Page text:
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Thursday - July 27, 2017 3:36 am

Despite study of football and brain injuries, UW-L coach says sport now is a different game

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Despite study of football and brain injuries, UW-L coach says sport now is a different game @UWLaCrosseAthletics on Facebook

Of 111 deceased players studied, 110 tested positive for C.T.E. 

It appears to be troubling news for those who play football.

But, according to University of Wisconsin-La Crosse football coach Mike Schmidt, it's important to look at football then and football now.

The study, by neuropathologist Dr. Ann McKee, found that of 111 deceased NFL players, 110 of them tested positive for chronic traumatic encephalopathy (C.T.E.).

A broad survey of the study was published in the Journal of the American Medical Association.

"We gotta kind of read these studies and reports with a little bit of caution," Schmidt said. "Those guys played in the 60s, 70s, 80s — technology that we don't even come close to using now."

The premise of the game is the same. Get football. Score touchdown. But Schmidt points out how different everything is now, from how kids are taught to tackle — even from the youngest levels — to the equipment players are wearing today.

On top of that, there's technology now at a team's disposal to measure just about everything.

"Anybody who's going to play in the game (is) going to have a computer chip in their helmet," Schmidt explained. "When the helmet registers a hit consistent with a concussion-type of an impact, we take them out of the game.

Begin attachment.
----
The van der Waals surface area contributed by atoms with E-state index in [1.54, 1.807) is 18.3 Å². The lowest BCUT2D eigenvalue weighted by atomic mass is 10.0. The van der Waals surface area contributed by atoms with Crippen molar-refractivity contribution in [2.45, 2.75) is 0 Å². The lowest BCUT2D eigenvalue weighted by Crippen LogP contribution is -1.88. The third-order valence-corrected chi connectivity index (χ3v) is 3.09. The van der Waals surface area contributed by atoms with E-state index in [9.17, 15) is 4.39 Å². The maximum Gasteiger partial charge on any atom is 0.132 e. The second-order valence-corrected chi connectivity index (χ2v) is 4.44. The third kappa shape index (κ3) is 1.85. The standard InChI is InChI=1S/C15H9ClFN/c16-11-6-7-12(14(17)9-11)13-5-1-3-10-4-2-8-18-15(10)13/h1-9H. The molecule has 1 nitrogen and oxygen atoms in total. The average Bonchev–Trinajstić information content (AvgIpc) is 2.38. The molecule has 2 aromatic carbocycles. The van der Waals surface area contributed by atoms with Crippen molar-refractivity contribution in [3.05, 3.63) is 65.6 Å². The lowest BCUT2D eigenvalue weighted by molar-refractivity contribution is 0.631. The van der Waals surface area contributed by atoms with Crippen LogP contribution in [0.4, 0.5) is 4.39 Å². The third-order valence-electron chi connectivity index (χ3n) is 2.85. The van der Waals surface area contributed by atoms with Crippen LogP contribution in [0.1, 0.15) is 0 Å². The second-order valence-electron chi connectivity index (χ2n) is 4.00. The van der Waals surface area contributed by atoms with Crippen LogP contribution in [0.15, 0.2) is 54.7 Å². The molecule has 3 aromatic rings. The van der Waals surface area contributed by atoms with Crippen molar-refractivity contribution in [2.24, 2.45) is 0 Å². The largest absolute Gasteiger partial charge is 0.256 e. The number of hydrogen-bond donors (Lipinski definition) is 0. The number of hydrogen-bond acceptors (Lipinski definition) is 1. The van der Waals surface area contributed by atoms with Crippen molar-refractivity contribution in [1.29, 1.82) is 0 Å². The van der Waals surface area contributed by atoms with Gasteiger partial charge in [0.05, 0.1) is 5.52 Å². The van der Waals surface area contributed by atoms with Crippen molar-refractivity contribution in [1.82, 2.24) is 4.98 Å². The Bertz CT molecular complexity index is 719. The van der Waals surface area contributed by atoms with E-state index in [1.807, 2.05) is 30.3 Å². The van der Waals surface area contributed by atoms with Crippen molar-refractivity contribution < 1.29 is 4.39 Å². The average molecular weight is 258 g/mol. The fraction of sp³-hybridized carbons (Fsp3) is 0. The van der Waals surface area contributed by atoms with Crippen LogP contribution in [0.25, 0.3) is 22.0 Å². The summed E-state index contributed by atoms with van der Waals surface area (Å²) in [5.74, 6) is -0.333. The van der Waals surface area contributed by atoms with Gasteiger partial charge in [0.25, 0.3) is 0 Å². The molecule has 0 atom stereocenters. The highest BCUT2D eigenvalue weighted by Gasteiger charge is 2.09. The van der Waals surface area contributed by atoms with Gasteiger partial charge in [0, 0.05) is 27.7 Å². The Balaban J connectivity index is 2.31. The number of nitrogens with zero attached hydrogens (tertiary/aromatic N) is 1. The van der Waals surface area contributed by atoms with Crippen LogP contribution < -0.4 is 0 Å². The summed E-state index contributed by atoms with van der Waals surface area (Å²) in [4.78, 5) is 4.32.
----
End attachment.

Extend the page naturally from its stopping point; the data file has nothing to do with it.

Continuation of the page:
"There's a buzzer that buzzes to our head athletic trainer and that guy comes out of the game or practice."

Schmidt sees football as an important part of childhood and parents shouldn't be put off from the study.

"The benefits that you get from football, the life lessons that you're going to learn from this sport — and uniquely from this sport — will far outweigh the risk that could be had by serious injury," Schmidt said.

Schmidt says technology is the most advanced it's ever been, and with rules implemented, the sport has never been safer.

The New York Times broke down those 111 football players. Well, 110 of those players, as the one player who did not test positive for C.T.E. was not authorized to be publicly identified.

Last modified on Thursday - July 27, 2017 3:41 am
Drew Kelly

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